The U.S. Conference of Catholic Bishops voted on Friday to move forward with drafting a statement that could effectively result in President Joe Biden and other politicians who support abortion being denied communion.
“The action item for the committee on doctrine to start a teaching document on the Holy Eucharist passed 168-55, with six bishops abstaining from the vote, the USCCB announced Friday,” The Hill reported.
Biden, a longtime Catholic Church adherent, has come under scrutiny by bishops due to his pro-abortion views.
“The bishops in favor of drafting the document insisted on Thursday that it would not call out any individual politician by name, but the topic of Biden’s social views came up repeatedly in the discussion,” according to Reuters
The USCCB’s historic meeting this week was the culmination of decades of ideological clashes over one question: Should pro-abortion politicians receive communion?
Some bishops called for a delay on a scheduled vote on drafting a formal statement regarding the Eucharist, according to America magazine.
But many conservative bishops pushed back, demanding the vote this week.
America reported that “the statement will be addressed to all Catholics,” but it would “include the theological foundation for the Church’s discipline concerning the reception of Holy Communion and a special call for those Catholics who are cultural, political, or parochial leaders to witness the faith.”
The USCCB has experienced a political shift in recent years as conservative bishops assert their place within the conference and hold fast to the teachings of the Roman Catholic Church.
Notably, Fr. James Altman of Wisconsin last year posted a video online in which he proclaimed, “You cannot be Catholic and be a Democrat. Period. Their party platform absolutely is against everything the Catholic Church teaches, so just quit pretending that you’re Catholic and vote Democrat. Repent of your support of that party and its platform or face the fires of hell.”
Bishop Joseph Strickland of Texas wholeheartedly supported him.
As the Bishop of Tyler I endorse Fr Altman’s statement in this video. My shame is that it has taken me so long. Thank you Fr Altman for your COURAGE. If you love Jesus & His Church & this nation…pleases HEED THIS MESSAGE https://t.co/D413G0lfQV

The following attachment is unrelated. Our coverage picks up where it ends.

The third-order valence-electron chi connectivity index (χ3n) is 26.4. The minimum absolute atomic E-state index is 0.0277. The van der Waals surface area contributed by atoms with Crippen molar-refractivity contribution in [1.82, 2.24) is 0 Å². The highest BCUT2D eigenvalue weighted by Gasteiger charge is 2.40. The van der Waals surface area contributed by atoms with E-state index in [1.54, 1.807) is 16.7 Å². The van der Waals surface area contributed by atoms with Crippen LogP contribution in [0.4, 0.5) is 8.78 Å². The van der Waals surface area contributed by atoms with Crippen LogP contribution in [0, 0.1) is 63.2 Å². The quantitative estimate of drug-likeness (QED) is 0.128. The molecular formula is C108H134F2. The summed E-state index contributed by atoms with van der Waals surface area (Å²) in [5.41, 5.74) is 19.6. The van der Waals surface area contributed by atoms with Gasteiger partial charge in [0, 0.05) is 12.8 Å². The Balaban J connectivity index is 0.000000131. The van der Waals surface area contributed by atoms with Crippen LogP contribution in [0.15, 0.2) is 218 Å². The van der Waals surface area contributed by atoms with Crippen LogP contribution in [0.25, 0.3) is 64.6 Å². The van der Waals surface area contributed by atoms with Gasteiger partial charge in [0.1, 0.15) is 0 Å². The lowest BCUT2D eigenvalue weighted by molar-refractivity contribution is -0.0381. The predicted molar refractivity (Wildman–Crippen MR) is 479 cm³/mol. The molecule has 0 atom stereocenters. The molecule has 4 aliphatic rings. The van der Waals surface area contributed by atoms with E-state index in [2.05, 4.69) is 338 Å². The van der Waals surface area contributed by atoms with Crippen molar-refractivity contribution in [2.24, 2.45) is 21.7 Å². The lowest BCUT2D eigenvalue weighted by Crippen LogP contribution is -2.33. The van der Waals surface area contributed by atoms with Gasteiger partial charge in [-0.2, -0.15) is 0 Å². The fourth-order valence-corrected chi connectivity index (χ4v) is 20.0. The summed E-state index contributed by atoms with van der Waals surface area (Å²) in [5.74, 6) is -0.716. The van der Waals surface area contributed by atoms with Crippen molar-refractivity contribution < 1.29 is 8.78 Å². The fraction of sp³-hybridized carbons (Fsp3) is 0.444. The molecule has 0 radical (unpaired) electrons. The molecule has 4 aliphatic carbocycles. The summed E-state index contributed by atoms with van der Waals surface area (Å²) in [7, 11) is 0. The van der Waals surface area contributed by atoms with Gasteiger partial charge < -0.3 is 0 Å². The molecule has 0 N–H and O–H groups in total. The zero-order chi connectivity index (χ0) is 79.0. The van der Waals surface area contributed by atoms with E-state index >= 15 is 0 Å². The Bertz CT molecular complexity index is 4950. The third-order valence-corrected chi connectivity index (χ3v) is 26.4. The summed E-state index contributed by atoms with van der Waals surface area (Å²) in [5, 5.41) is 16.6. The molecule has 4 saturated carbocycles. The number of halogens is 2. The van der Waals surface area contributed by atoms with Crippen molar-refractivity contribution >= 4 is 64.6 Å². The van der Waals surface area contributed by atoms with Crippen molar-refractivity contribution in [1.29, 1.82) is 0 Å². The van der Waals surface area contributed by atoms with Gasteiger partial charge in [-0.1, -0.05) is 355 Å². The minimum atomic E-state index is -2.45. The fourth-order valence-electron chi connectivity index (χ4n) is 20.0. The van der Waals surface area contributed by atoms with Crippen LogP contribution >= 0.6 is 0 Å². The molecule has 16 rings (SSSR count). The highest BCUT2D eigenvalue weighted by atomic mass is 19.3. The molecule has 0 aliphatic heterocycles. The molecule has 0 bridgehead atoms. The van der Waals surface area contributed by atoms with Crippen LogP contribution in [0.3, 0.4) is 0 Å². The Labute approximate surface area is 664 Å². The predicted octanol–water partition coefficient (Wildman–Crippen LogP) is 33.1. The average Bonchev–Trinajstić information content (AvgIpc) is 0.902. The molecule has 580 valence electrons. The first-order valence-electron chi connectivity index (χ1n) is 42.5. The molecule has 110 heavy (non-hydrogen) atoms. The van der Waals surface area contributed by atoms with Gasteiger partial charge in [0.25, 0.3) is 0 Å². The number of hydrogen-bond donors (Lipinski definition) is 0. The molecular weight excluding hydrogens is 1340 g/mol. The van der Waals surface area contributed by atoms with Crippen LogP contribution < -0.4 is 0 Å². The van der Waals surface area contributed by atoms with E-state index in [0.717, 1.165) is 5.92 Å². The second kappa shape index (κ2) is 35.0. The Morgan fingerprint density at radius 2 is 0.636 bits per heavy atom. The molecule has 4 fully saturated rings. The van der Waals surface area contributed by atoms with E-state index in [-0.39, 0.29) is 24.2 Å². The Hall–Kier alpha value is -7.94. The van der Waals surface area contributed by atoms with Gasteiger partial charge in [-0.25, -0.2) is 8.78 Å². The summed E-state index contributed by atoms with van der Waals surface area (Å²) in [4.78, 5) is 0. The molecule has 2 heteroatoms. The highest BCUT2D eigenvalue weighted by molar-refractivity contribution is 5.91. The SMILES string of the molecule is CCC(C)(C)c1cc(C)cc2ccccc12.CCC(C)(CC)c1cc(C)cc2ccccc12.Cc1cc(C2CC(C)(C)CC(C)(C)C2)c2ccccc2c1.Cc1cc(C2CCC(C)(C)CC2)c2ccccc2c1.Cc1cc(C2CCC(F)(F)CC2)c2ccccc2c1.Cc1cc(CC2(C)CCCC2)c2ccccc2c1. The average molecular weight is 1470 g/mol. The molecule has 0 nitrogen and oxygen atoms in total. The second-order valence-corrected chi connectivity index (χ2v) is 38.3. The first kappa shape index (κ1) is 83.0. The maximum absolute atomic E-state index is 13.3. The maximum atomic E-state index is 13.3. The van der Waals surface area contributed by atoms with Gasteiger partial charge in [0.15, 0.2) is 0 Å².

— Bishop J. Strickland (@Bishopoftyler) September 5, 2020
The president, who regularly attends Sunday mass, is on occasion forced to dispatch staffers to ensure he avoids priests and bishops who may deny him communion, The Washington Post reported.
He certainly wants to avoid a repeat of 2019, when during a trip to South Carolina he was denied the sacrament by Fr. Robert E. Morey.
“Sadly, this past Sunday, I had to refuse Holy Communion to former Vice President Joe Biden,” Morey wrote at the time.
“Holy Communion signifies we are one with God, each other and the Church. Our actions should reflect that,” he continued. “Any public figure who advocates for abortion places himself or herself outside of Church teaching.”
This month, CatholicVote asked 600 Roman Catholics whether Catholic public officials who disagree with the Church on serious or grave matters should present themselves for communion.
A whopping 74 percent of responding Catholics agreed — Catholic politicians as described above should not receive communion.
And a surprising 82 percent believed that public officials who call themselves Roman Catholic but advocate for policies hostile to Church doctrine are hypocritical.
The poll was conducted from June 1 to June 8 and had a margin of error of +/- 4 percentage points.
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